Lecture Series - The Rise of the House of Savoy

October 10, 2021

If you are unable to attend the live sessions, do not worry - all those who register will automatically be sent copies of the lectures to view in your own time (from around four hours after they take place).  

The Rise of The House of Savoy

Straddling the alpine passes between France and Italy, the House of Savoy rose from 11th century feudal counts to Imperial dukes and princes, eventually becoming kings of Sardinia and finally of Italy, traversing a thousand years of European history. The expansion of their territories was based on a series of military adventures and judicious marriages, allied to survival skills sharpened over centuries of European diplomacy. Indeed, the dynasty acquired a quasi-Machiavellian reputation for double-dealing, usually backing ‘the right horse’ on the international stage, thus facilitating their rise to regal status. In the course of this remarkable transformation, in 1563 the Savoy dukes moved their capital from alpine Chambéry to an old Roman settlement on the upper plain of the river Po, transforming it into their new capital of Turin. Thus, the city and surrounding territories saw an extraordinary blossoming of the arts, particularly in architecture as churches, palaces and villas were created. Two of Europe’s greatest architects, Guarino Guarini and Filippo Juvarra, worked for the family who filled these building with outstanding collections, much of which is still in the city’s palaces and museums. During the tumultuous events which led to the unification of Italy, the Savoy family became the new country’s monarchs until they were forced into exile at the end of the second World War.

Over the course of two lectures, James Hill will introduce some of the most influential members of the House of Savoy, sketching in their military careers, their diplomatic achievements, their considerable patronage of the arts, the transformation of the ducal and royal capital at Turin and the dynasty’s wider impact on the creation of modern Italy.

Lecture 1
Power & Prosperity in Turin - Tuesday 9 November at 11am
The Holy Roman Emperor, Sigismund of Luxemburg and Bohemia, elevated Amadeus VIII from count to Duke of Savoy in 1416, a status consolidated over the next hundred years, culminating in the decision to move the ducal capital from alpine Chambéry to Turin. Of Roman origin with a low-grade veneer of medieval buildings, in 1563 Turin was chosen by Duke Emmanuel Philibert to be the new center of the dynasty’s growing importance in European affairs. This reflected what the Kings of France called its position at ‘The Gateway to Italy’. Over time the medieval cathedral complex became a bold renaissance expression of the city’s new spirit, while an elegant ducal court soon blossomed nearby, marrying renaissance forms to ever increasing French influence, absorbed via a series of royal marriages. At the turn of the 17th into the 18th centuries, the dynasty produced a military genius, Prince Eugène of Savoy, who served three Habsburg emperors becoming their most successful general. Victorious against the Turks and triumphant in the Wars of the Spanish Succession, his standing and achievements aided the dynasty’s elevation from dukes to kings in 1720. Throughout this period, the creative force of architects such as Guarino Guarini and Filippo Juvarra transformed the city and garlanded it with elegant villas and hunting lodges of restrained opulence.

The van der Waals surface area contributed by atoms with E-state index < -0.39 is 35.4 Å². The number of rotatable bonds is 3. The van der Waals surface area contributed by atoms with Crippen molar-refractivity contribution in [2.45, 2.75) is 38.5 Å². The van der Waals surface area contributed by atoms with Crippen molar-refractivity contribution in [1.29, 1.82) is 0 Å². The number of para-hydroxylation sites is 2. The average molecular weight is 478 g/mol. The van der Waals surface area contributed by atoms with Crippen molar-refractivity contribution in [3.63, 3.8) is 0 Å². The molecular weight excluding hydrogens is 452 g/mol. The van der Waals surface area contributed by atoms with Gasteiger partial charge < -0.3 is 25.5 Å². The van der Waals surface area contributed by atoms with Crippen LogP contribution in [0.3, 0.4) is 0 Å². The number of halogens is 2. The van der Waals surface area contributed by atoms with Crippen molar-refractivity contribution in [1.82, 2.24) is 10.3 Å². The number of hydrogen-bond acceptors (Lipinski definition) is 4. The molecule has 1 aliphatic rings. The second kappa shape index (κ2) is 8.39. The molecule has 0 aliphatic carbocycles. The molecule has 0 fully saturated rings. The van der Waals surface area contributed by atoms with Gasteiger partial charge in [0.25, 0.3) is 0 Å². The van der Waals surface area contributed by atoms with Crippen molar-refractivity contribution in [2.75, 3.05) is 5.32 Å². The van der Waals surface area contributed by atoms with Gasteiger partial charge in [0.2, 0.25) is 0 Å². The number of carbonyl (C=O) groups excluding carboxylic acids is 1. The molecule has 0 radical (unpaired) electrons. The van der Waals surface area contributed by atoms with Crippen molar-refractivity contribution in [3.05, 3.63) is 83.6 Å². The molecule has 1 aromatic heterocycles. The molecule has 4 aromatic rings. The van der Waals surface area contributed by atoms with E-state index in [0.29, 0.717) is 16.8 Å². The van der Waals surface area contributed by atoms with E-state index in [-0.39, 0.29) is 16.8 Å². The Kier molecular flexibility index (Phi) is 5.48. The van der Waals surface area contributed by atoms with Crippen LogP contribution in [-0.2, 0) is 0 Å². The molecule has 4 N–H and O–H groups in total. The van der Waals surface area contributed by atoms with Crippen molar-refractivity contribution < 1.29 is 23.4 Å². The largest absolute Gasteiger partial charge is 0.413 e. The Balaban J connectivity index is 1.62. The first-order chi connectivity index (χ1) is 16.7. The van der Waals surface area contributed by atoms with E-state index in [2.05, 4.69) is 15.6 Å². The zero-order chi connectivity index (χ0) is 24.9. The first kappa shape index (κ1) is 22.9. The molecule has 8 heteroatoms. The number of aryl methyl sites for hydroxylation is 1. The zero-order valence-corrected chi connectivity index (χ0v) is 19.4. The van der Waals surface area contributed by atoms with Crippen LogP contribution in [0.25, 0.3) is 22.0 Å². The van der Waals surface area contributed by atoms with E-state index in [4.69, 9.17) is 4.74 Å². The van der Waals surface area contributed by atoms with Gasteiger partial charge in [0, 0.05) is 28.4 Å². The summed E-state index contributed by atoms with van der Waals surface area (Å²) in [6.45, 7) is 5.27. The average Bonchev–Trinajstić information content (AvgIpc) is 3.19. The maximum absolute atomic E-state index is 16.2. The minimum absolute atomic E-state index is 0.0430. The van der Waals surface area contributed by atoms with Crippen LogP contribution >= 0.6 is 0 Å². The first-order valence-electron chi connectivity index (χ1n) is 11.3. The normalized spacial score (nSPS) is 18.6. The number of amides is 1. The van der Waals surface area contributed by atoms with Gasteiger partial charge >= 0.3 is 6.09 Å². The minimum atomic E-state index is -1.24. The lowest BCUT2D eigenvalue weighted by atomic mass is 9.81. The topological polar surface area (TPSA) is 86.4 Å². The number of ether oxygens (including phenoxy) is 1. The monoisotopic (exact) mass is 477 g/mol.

A Slide List for this lecture can be downloaded here.
 
 
Lecture 2
The Kings of Sardinia & Italy - Wednesday 10 November at 11am
With the end of the Wars of the Spanish Succession, Europe once again opened up to travel and Turin resumed its role as a ‘gateway’ to Italy. Grand tourists made it their first ‘stop over’ before moving on to Venice and elsewhere, enjoying the dignified elegance of the upgraded ‘royal’ capital of the newly minted Kingdom of Sardinia. In the following century the city became involved in the wider power struggles between France and Austria, while the revolutionary fervour of 1848 stimulated growing demands for ‘Italian’ independence from foreign dynasties. After failed attempts to galvanise popular uprisings, the Savoy dynasty were sought by the revolutionaries to lead Italy’s attempt to unify as a single nation. While King Charles Albert conceded a written constitution for the Savoy kingdom, his prime minister, Count Cavour, became the protagonist in the slow march to Italian unity. In 1861 Victor Emmanuel II became the first of the four Savoy kings to rule Italy, originally from Turin and from Rome in 1870. Their dominance ended with the dramatic and short-lived rule of Umberto II who abdicated in 1946. Thus ended the power of the House of Savoy, a dynasty which has left an indelible imprint on the social, political and cultural landscape that is Italy.
A Slide List for this lecture can be downloaded here.
 
 
James Hill.344x395     
James Hill
 
James Hill is our long-standing Italian, US and Caribbean tours director. British born, he has been resident in Italy for over 28 years where he studied politics. An authority on travel and culture in Italy, he lives near Rome and has a background in travel writing and television production where he worked on around sixty cultural programmes and documentaries on Italy.

Format for Lectures

James will give two one-hour illustrated lectures for £20.

You will not need to download any software and the lecture will work in any browser. For the best experience use a desktop or laptop - but it will also work on an iPad or similar tablet.

We hope you enjoy the webinars.

 

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